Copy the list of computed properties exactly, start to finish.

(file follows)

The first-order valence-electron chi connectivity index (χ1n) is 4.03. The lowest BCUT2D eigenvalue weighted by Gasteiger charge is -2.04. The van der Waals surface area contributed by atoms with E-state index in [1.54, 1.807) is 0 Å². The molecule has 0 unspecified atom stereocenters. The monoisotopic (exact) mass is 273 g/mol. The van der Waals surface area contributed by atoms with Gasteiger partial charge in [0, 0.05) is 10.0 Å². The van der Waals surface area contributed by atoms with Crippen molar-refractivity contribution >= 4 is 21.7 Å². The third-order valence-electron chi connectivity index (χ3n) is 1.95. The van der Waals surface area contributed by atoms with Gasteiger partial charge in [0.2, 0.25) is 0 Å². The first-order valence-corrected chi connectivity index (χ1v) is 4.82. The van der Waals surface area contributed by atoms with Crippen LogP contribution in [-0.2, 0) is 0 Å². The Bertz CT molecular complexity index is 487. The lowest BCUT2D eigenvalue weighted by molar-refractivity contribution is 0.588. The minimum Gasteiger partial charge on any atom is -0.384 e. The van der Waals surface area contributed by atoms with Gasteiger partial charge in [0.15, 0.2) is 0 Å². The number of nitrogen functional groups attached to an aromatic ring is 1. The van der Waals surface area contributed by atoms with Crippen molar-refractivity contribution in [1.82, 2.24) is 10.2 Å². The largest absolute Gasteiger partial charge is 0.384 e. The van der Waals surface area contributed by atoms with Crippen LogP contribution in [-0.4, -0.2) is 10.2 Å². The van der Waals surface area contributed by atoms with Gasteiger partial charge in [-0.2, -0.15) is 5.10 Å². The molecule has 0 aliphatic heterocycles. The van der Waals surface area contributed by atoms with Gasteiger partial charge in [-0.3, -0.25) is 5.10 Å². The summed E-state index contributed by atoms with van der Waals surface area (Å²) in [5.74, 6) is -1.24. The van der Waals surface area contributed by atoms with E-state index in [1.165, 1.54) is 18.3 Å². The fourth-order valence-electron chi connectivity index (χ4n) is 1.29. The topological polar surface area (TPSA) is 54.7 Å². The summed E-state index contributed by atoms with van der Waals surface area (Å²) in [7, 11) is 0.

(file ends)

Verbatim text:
The first-order valence-electron chi connectivity index (χ1n) is 4.03. The lowest BCUT2D eigenvalue weighted by Gasteiger charge is -2.04. The van der Waals surface area contributed by atoms with E-state index in [1.54, 1.807) is 0 Å². The molecule has 0 unspecified atom stereocenters. The monoisotopic (exact) mass is 273 g/mol. The van der Waals surface area contributed by atoms with Gasteiger partial charge in [0, 0.05) is 10.0 Å². The van der Waals surface area contributed by atoms with Crippen molar-refractivity contribution >= 4 is 21.7 Å². The third-order valence-electron chi connectivity index (χ3n) is 1.95. The van der Waals surface area contributed by atoms with Gasteiger partial charge in [0.2, 0.25) is 0 Å². The first-order valence-corrected chi connectivity index (χ1v) is 4.82. The van der Waals surface area contributed by atoms with Crippen LogP contribution in [-0.2, 0) is 0 Å². The Bertz CT molecular complexity index is 487. The lowest BCUT2D eigenvalue weighted by molar-refractivity contribution is 0.588. The minimum Gasteiger partial charge on any atom is -0.384 e. The van der Waals surface area contributed by atoms with Gasteiger partial charge in [0.15, 0.2) is 0 Å². The number of nitrogen functional groups attached to an aromatic ring is 1. The van der Waals surface area contributed by atoms with Crippen molar-refractivity contribution in [1.82, 2.24) is 10.2 Å². The largest absolute Gasteiger partial charge is 0.384 e. The van der Waals surface area contributed by atoms with Crippen LogP contribution in [-0.4, -0.2) is 10.2 Å². The van der Waals surface area contributed by atoms with Gasteiger partial charge in [-0.2, -0.15) is 5.10 Å². The molecule has 0 aliphatic heterocycles. The van der Waals surface area contributed by atoms with Gasteiger partial charge in [-0.3, -0.25) is 5.10 Å². The summed E-state index contributed by atoms with van der Waals surface area (Å²) in [5.74, 6) is -1.24. The van der Waals surface area contributed by atoms with E-state index in [1.165, 1.54) is 18.3 Å². The fourth-order valence-electron chi connectivity index (χ4n) is 1.29. The topological polar surface area (TPSA) is 54.7 Å². The summed E-state index contributed by atoms with van der Waals surface area (Å²) in [7, 11) is 0.